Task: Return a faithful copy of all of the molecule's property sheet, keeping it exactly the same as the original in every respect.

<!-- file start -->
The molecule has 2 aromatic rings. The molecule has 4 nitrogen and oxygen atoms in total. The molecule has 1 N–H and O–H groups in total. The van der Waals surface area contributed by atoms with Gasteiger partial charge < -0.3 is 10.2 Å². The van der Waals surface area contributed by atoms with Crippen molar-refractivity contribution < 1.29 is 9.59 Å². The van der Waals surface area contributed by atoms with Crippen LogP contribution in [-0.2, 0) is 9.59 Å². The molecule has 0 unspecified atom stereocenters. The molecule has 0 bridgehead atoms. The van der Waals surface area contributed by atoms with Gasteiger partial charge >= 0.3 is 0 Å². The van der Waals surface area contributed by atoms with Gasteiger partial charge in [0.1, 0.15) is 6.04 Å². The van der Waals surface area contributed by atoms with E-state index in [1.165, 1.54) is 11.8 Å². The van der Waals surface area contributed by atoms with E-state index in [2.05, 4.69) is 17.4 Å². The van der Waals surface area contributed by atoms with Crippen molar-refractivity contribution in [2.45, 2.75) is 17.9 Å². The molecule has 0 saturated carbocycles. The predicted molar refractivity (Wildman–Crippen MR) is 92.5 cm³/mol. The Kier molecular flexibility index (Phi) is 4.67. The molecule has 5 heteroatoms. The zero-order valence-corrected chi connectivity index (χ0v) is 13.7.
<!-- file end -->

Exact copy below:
The molecule has 2 aromatic rings. The molecule has 4 nitrogen and oxygen atoms in total. The molecule has 1 N–H and O–H groups in total. The van der Waals surface area contributed by atoms with Gasteiger partial charge < -0.3 is 10.2 Å². The van der Waals surface area contributed by atoms with Crippen molar-refractivity contribution < 1.29 is 9.59 Å². The van der Waals surface area contributed by atoms with Crippen LogP contribution in [-0.2, 0) is 9.59 Å². The molecule has 0 unspecified atom stereocenters. The molecule has 0 bridgehead atoms. The van der Waals surface area contributed by atoms with Gasteiger partial charge >= 0.3 is 0 Å². The van der Waals surface area contributed by atoms with Gasteiger partial charge in [0.1, 0.15) is 6.04 Å². The van der Waals surface area contributed by atoms with E-state index in [1.165, 1.54) is 11.8 Å². The van der Waals surface area contributed by atoms with E-state index in [2.05, 4.69) is 17.4 Å². The van der Waals surface area contributed by atoms with Crippen molar-refractivity contribution in [2.45, 2.75) is 17.9 Å². The molecule has 0 saturated carbocycles. The predicted molar refractivity (Wildman–Crippen MR) is 92.5 cm³/mol. The Kier molecular flexibility index (Phi) is 4.67. The molecule has 5 heteroatoms. The zero-order valence-corrected chi connectivity index (χ0v) is 13.7.